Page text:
Facebook changes UK tax structure, the land no country, wants and the changing London skyline

Major UK ad sales will no longer be booked in Ireland

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Facebook is changing its UK tax structure and is expected to pay millions of pounds more in corporation tax, in response to pressure over the aggressive avoidance regimes by leading US technology companies and multinationals.

In an internal memo to staff on Friday the social networking company said it will begin booking major advertising sales made by its UK team in the country, instead of routing these revenues through Ireland as it currently does. In 2014, the Irish arrangement meant that Facebook paid just £4,327 ($6,120) in UK corporation tax. (FT)

In the news

EU close to migrant deal The EU is close to a breakthrough deal with Ankara that would see all non-Syrian migrants reaching Greek islands returned to Turkey, marking a crucial step in the bloc’s hardening stance against the flow of people into its territories. Ahmet Davutoglu, the Turkish prime minister, privately signalled in negotiations that Ankara would accept the systematic returns of non-Syrians and step up action against smugglers. (FT)

Trump untroubled A bombastic Donald Trump sustained a barrage of attacks in Thursday’s Republican debate, on everything from his defunct education programme Trump University to his preparedness to be commander-in-chief. Yet the night appeared to end much as it had started, with Mr Trump as the party’s undisputed frontrunner and his rivals powerless to stop him. (FT)

Apple tech support The US’s largest technology companies have joined Apple’s fight against the government over data protection and security. More than a dozen motions, from companies including Google, Microsoft, Facebook and Amazon, have been filed siding with Apple. The company has been resisting a demand to write software that would help the FBI unlock the San Bernardino shooter’s iPhone. (FT)

China poised for subprime-type sale It looks like subprime derivatives on steroids: China hopes to bundle together billions of dollars’ worth of non-performing loans and eventually sell them to global investors. Such a huge securitisation programme would represent the latest tactic in China’s campaign to lift one of the biggest shadows cast over its slowing economy — a debt pile that is as big as 230 per cent of GDP. (FT)

Regional power games The US, India and Japan are set to conduct joint naval exercises in the northern waters of the Philippine Sea, an area close to the East and South China Seas where Beijing is locked in an increasingly tense stand-off with Washington. (WSJ)

Breakthrough in cancer fight British researchers have found a new way to identify immune cells capable of detecting tumours — opening a path to treatments that could trigger the body’s natural defences to wipe out cancer. (FT)

Brazil’s economy shrinks 3.8% The 2015 figures put what was one of the world’s fastest-growing large emerging markets on track to suffer its worst recession since official records began. (FT)

It's a big day for

China, which is holding its annual parliamentary session amid a sombre mood that recalls the late 1990s: an era of economic ructions, rising debt, currency jitters and talk of mass lay-offs. (FT)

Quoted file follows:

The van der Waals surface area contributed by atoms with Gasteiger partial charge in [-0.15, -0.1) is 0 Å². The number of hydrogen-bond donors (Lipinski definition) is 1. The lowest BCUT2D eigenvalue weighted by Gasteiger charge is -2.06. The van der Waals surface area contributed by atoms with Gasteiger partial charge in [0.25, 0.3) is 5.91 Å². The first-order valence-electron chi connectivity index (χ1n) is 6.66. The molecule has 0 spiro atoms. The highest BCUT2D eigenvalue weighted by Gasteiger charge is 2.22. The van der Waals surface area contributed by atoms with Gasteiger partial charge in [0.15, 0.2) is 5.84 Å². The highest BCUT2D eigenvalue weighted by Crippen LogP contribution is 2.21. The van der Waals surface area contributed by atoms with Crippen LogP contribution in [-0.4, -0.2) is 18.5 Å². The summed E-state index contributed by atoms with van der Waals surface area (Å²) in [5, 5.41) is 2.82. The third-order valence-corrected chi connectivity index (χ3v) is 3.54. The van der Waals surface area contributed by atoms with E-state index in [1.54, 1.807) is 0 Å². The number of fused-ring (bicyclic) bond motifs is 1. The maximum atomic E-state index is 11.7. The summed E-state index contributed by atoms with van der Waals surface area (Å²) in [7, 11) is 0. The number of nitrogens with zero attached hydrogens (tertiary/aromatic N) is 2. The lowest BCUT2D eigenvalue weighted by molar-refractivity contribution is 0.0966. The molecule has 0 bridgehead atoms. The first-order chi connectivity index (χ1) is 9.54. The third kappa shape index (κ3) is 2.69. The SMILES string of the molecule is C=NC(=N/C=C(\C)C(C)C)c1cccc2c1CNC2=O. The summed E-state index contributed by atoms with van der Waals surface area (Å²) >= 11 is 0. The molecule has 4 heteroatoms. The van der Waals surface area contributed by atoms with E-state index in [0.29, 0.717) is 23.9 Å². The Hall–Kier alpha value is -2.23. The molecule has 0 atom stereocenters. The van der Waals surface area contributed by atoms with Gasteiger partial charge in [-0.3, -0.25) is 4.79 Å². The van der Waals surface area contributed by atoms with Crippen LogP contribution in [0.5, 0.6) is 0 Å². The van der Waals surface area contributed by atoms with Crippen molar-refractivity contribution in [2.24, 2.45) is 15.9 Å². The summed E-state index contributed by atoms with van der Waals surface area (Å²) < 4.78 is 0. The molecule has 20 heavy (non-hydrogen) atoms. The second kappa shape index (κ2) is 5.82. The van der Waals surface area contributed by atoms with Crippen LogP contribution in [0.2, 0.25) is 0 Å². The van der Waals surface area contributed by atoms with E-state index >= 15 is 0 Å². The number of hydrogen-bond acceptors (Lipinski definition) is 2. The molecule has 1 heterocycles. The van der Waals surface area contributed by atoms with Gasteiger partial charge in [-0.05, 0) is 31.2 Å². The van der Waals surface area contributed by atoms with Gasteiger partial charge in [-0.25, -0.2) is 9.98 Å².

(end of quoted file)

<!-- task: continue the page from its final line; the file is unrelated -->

US jobs February non-farm payrolls are expected to come in with a rise of 195,000, following January's disappointing 151,000 number. The unemployment rate should stay at 4.9 per cent.

Food for thought

Our fraught financial future The recent episode of global financial market turmoil is likely to be more serious than any period of volatility since 2009, writes Nouriel Roubini. There are now at least seven sources of global risk, as opposed to the single factors — the eurozone crisis, the Federal Reserve “taper tantrum,” a possible Greek exit from the eurozone and a hard economic landing in China — that have fuelled volatility in recent years. (NAR)

The land that no country wants Bir Tawil is the last truly unclaimed land on earth: a tiny sliver of Africa ruled by no state, inhabited by no permanent residents and governed by no laws. (The Guardian)

Syria's most-hugged refugee Firas Alshater could be on the way to becoming Germany’s most famous refugee. He is already a YouTube sensation: his first short video went viral, attracting 2.5m views. He has been profiled in heavyweight German newspapers and asked his views on the latest Macedonian border closures on TV talkshows. Several female YouTubers have even proposed marriage. (FT)

So you want to get your money out of China? Fear not, the FT’s David Keohane has you covered with some very informative charts about “how to turn a small fortune in China into a (slightly) smaller fortune elsewhere”. (FT)

The prospect of pilotless planes Automated controls already do a lot of the work of flying a plane. Could they someday take off without anyone in the cockpit? (The Atlantic)

London skyline 1616 v 2016 Juxtaposed images sketched 400 years apart show the change in the city’s skyline from the banks of the Thames. (The Guardian)

Video of the day

Testing Japan’s new wave of robots A robot hand that always wins at rock-paper-scissors could provide the basis for driverless cars, super fast sports cameras as well as missile defence and battlefield droids. The FT’s Leo Lewis looks at the latest robotic technology under development in Japan. (FT)

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